Total worldwide energy consumption today is roughly 480 exajoules with almost 90% derived from the combustion of fossil fuels. Fossil fuels such as coal, oil and natural gas are limited in supply and will one day be depleted. As a result, the quest for renewable energies – being energies generated from sustainable natural resources such as sunlight, wind, tides, etc and from industrial or urban waste and biomass – began decades ago. In 2007, the 27 member states of the EU decided that 20% of its energy should come from renewable sources by 2020 (Lisbon Treaty).
The table above shows global energy consumption and its estimated increase by 2050, and the worldwide potential of biomass for energy production based on recent studies. This clearly indicates the need for aquatic biomass to fulfil our energy consumption in a renewable and sustainable way.
At Sea Biomass Production
Since the available area for cultivation at sea is so much greater than on land (70% of the earth’s surface is ocean) and with macroalgae growth rates being much higher than of conventional land crops, the potential for biomass production at sea is enormous. In addition, aquaculture for energy production can avoid the often heated debate surrounding food crops for fuel (food-energy nexus); sustainability; water usage; pesticides and land use change. Equally, fertilisation, which has a major affect on greenhouse gas balances of crops on land, can be altered or even diminished when cultivating in an aquatic environment.
Greenhouse gas emission worldwide using aquatic biomass for energy and fuel is, in most cases, much less, compared to the more conventional biofuels, produced from land-based crops. Seaweed cultivation is a traditional practice in East Asia. A total of 15 million tonnes wet-weight is cultivated per annum, making it the biggest aquaculture venture on the planet. Of all seaweed harvested, 93% is produced from aquaculture.
Seaweed cultivation in Europe is still in a developmental phase with only a few commercial farms in operation, notably in France, Germany and Ireland, where the focus is on small-scale production for high added-value seaweeds. Total combined production of these farms is less than 100 tonnes wet-weight per annum.
Seaweed is a source of food; food additives and high added-value speciality products such as pharmaceuticals and cosmetics. It also has huge potential as a biomass source. Therefore, the combination of bio-refinery, with the isolation of valuable seaweed components for high-value products and renewable energy production, will be necessary in future years.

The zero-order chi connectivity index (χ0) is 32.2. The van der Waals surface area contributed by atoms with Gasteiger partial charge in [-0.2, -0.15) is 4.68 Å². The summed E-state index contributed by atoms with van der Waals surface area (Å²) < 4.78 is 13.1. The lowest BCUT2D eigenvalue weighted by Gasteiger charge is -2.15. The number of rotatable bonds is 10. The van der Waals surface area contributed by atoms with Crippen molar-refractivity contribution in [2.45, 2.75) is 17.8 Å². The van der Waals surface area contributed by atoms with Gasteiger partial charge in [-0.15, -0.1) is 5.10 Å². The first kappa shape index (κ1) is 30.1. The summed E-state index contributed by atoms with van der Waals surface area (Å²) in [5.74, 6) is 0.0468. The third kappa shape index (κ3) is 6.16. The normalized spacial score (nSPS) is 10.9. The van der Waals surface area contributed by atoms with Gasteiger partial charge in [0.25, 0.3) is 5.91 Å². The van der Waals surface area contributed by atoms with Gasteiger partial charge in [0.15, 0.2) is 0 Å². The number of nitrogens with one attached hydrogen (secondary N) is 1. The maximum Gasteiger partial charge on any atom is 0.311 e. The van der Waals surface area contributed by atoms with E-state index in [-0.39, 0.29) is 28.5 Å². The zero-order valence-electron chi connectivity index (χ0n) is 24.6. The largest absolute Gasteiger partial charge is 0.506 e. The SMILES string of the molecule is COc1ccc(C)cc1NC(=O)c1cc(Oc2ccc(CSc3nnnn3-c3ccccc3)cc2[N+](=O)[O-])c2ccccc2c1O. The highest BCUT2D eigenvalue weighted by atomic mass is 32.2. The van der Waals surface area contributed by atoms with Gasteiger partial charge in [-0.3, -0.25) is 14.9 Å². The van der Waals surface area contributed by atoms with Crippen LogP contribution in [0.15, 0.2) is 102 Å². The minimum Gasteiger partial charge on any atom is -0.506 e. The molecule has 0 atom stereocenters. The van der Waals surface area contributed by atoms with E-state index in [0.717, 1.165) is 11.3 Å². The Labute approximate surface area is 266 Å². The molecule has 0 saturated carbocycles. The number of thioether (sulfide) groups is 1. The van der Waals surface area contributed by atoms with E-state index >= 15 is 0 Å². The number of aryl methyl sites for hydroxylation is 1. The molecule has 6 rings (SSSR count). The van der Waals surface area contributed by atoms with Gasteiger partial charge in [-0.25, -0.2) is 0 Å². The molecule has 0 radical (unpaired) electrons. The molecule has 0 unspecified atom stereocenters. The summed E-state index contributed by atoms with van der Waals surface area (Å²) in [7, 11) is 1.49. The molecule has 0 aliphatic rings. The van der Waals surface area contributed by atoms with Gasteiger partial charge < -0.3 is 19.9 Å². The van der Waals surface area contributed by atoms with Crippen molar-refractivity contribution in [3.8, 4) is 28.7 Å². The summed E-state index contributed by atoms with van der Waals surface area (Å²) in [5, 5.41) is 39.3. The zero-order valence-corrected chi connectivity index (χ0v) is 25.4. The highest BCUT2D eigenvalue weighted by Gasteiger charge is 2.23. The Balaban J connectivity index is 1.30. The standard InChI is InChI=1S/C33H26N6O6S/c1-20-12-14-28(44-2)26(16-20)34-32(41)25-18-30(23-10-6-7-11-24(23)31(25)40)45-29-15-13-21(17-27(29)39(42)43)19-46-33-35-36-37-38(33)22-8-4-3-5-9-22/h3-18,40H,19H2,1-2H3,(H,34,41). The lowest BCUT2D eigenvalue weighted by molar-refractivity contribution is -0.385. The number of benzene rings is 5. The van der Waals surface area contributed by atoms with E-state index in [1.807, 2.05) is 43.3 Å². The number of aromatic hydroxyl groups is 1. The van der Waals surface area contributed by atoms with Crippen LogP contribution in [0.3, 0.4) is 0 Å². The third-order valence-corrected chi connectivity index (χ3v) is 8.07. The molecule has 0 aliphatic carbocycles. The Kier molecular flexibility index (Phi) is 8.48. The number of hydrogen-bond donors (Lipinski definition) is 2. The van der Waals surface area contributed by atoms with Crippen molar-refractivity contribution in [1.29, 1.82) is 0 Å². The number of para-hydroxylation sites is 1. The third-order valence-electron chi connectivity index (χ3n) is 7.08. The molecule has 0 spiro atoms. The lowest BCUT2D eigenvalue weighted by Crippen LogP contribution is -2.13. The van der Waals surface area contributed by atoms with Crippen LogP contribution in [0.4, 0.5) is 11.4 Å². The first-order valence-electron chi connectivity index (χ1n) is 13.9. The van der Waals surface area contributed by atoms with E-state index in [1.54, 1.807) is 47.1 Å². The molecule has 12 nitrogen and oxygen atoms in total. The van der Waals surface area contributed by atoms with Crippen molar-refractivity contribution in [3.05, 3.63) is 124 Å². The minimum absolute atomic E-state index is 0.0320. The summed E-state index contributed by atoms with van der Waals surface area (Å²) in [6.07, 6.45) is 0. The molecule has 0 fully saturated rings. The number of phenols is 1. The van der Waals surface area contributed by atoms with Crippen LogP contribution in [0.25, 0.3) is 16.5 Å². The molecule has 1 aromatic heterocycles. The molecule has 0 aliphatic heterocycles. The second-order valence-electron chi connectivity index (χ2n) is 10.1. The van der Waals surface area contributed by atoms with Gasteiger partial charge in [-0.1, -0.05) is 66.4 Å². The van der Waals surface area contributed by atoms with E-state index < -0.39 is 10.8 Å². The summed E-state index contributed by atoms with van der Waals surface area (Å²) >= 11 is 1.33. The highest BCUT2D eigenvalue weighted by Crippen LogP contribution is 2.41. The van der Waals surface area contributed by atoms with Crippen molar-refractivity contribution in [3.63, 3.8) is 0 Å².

Today, aquatic biomass cultivation is a logistically complex multi-step process onshore and offshore, and is mainly based on small volume production on long ropes and manual harvesting. As a result, production costs per biomass unit are much too high. Urgent research is therefore needed to develop near shore and offshore cultivation in the western world, to produce a sustainable, consistent and cheap feedstock with a high carbohydrate level.
No matter the species, it usually takes significant time to develop into a booming aquaculture industry. With oysters for example, it took almost 30 years. Seaweed too is likely to go through a similarly lengthy developmental process, despite significant breakthroughs such as the biochemical process to convert algal carbohydrate into ethanol. Indeed, several initiatives have already been funded, amongst them the MERMAID and Energetic algae (ENALGAE) projects in Denmark – the latter with Irish participation lead by Dr Maeve Edwards of NUI, Galway.
Seaweed as Feedstock
Another EU project with Irish involvement that is looking at seaweed as feedstock for biofuel production is the € 3.5 million EU funded project, AT~SEA which commenced this month. The project involves partners from The Netherlands, Portugal, Belgium, France, Norway, UK and Oceanfuel Ltd from Ireland.
The project will explore high-volume cultivation on large textile substrates, with the aim of reducing production costs, thus making offshore production of biomass a high-potential source for renewable energy. It is generally accepted that Europe’s industries must become more efficient, more environmentally sustainable and more competitive.
With the AT~SEA project we want to implement and realise this objective via a tangible case. Expertise from four sectors: textile; offshore; renewable energy and biotechnology, will be combined to generate new knowledge (textile for offshore use; textile-seaweed interaction), which will be used to develop an innovative technological solution (textilebased offshore production of aquatic biomass) to respond to one of the grand challenges (sustainable and renewable energy supply).
This project will focus mainly on cultivating the native brown seaweed Laminariaceae in North Western European Atlantic waters. These brown algae are known to grow rapidly and produce a high biomass, and to have high carbohydrate content suitable for fermentation into ethanol or furans and could be a sustainable alternative to biofuels and plastics.